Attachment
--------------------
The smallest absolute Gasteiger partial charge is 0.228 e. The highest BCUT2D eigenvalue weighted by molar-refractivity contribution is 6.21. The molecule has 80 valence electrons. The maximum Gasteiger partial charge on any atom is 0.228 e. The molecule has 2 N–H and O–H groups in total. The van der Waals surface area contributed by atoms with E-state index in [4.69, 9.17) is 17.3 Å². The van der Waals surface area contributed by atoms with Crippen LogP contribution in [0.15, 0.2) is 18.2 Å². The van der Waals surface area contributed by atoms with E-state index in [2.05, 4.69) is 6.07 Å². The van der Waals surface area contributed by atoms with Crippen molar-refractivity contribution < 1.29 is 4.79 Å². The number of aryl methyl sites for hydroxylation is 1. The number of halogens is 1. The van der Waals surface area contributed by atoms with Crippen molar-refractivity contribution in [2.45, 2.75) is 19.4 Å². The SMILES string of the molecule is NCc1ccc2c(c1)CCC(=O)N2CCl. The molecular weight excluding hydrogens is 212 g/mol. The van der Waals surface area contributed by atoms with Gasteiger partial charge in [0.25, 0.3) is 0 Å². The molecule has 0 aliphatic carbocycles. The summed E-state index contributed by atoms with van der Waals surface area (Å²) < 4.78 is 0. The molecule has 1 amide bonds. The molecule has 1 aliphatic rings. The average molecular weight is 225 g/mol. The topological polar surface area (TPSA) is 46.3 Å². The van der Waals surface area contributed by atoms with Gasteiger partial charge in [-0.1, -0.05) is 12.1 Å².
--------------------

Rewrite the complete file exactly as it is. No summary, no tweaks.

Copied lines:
The smallest absolute Gasteiger partial charge is 0.228 e. The highest BCUT2D eigenvalue weighted by molar-refractivity contribution is 6.21. The molecule has 80 valence electrons. The maximum Gasteiger partial charge on any atom is 0.228 e. The molecule has 2 N–H and O–H groups in total. The van der Waals surface area contributed by atoms with E-state index in [4.69, 9.17) is 17.3 Å². The van der Waals surface area contributed by atoms with Crippen LogP contribution in [0.15, 0.2) is 18.2 Å². The van der Waals surface area contributed by atoms with E-state index in [2.05, 4.69) is 6.07 Å². The van der Waals surface area contributed by atoms with Crippen molar-refractivity contribution < 1.29 is 4.79 Å². The number of aryl methyl sites for hydroxylation is 1. The number of halogens is 1. The van der Waals surface area contributed by atoms with Crippen molar-refractivity contribution in [2.45, 2.75) is 19.4 Å². The SMILES string of the molecule is NCc1ccc2c(c1)CCC(=O)N2CCl. The molecular weight excluding hydrogens is 212 g/mol. The van der Waals surface area contributed by atoms with Gasteiger partial charge in [0.25, 0.3) is 0 Å². The molecule has 0 aliphatic carbocycles. The summed E-state index contributed by atoms with van der Waals surface area (Å²) < 4.78 is 0. The molecule has 1 amide bonds. The molecule has 1 aliphatic rings. The average molecular weight is 225 g/mol. The topological polar surface area (TPSA) is 46.3 Å². The van der Waals surface area contributed by atoms with Gasteiger partial charge in [-0.1, -0.05) is 12.1 Å².